2. Gosh Jo, this was brilliant writing that scared me to death. For you, and for me. Because I know that I am also that fragile though I have been sober for almost 6 years. I can faulter at any time. I have to be super vigilant. I am so glad it was a nightmare, but I am sorry you had to experience it. I haven’t had a dream like that and I can 0nly imagine how it would make me feel. Hugs to you Jo. Big, suffocating hugs!

  3. Please forgive yourself for your past, but never forget. Forgetting opens the gate, as you well know. Your life now is your daily reward for moving forward from hell in a bottle.
    Teaching, sharing…you are powerful at this.

    Excellent.

  4. You little devil U. Before I stopped sipping, I never had anything like that happen that wasn’t for real. Wish we could see each other sometime before everything comes to a halt. Love YA Bill

  5. Jo – I had a recurring dream my first few months of sobriety. My old “friends” were holding me down and pouring alcohol down my throat. I would wake up in with a gasp, drenched in sweat and confused to my surroundings. Then I would calm down and realize it was just another drunk dream. In my first month, I asked several people with many, many years of sobriety about the dreams. “Do they go away?” I asked. They said no, but they do get further and further apart. Now, in the few drunk dreams I have, I am the one picking up the drink. It’s a reminder that it will always be a choice and the choice will always be mine. Today, I chose not to drink and tomorrow I will do the same.

    Another wonderful friend of mine at that time told me something I remind myself of after each drunk dream, “Sometimes, Barbara, a dream is just a dream.” As long as I don’t choose to pick up that first drink, my reality will remain sober and awesome and alive.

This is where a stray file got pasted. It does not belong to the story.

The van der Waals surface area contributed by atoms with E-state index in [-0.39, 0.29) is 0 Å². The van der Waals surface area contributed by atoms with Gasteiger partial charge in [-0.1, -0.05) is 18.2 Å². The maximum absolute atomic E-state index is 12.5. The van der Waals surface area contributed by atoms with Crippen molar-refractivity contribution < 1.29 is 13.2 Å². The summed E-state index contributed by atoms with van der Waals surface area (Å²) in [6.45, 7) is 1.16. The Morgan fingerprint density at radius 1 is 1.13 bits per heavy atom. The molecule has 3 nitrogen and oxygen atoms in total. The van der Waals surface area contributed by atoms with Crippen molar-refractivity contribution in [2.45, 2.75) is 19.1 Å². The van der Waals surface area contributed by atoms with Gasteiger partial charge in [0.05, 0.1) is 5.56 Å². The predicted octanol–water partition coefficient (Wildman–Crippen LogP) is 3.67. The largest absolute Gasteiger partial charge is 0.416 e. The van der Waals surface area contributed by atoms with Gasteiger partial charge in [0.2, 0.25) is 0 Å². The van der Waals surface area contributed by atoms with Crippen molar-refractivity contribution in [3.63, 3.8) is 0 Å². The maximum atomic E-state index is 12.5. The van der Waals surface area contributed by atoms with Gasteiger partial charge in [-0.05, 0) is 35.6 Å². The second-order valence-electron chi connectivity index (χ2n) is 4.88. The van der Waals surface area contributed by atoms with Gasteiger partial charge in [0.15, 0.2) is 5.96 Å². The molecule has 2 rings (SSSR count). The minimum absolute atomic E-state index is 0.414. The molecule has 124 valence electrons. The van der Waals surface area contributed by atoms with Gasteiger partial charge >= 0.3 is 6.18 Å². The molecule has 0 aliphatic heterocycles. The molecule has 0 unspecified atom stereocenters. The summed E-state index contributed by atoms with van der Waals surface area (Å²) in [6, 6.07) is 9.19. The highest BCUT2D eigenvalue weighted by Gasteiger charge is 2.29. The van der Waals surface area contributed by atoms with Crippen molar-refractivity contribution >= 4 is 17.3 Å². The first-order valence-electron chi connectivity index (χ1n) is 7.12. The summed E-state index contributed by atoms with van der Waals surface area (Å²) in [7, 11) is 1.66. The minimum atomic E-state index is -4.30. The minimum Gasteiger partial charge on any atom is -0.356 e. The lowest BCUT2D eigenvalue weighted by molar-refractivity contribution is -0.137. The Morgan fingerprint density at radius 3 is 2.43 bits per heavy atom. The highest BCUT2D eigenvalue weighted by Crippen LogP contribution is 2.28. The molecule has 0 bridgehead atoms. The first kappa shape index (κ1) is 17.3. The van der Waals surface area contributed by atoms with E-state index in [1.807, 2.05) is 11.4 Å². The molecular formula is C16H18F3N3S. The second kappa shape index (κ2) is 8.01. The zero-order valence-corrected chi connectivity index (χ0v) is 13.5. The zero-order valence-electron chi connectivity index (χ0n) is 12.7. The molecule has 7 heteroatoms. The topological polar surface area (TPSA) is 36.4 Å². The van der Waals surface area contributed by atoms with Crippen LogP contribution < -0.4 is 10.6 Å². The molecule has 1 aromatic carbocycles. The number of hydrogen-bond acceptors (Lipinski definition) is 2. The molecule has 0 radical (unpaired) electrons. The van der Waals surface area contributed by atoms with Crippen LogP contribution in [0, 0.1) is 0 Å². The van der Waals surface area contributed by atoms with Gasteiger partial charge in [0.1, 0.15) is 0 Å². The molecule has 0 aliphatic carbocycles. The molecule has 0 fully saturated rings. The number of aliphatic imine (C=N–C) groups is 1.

I’m with you. This is my life — my sober life — and I wouldn’t change it for anything, occasional drunk dream or not. One day at a time, sister. Thank you for being honest. My 6th birthday is just around the corner and the dreams always get worse right before a birthday. Just makes the day I take that next chip all the more sweeter.

  6. I knew the instant I saw the title that you had experienced a nightmare, for I know that you will be sober for the rest of your days. I know it like I know my own name. This Jo Ashline, the one I met after the “other” life, is the one I believe in.

  7. This is a brilliant post. I was struck by the raw courage of writing such a thing, and thinking about how I would feel. Then, the revelation that it was a dream. That, too rings true. How many times have I woken up to that stark relief? Also, on the other hand, how many times the regret that it was just a dream…?

    I love your writing style. I rarely say that… 🙂

Leave a Reply to Barbara Cancel reply

Your email address will not be published. Required fields are marked *

This site uses Akismet to reduce spam. Learn how your comment data is processed.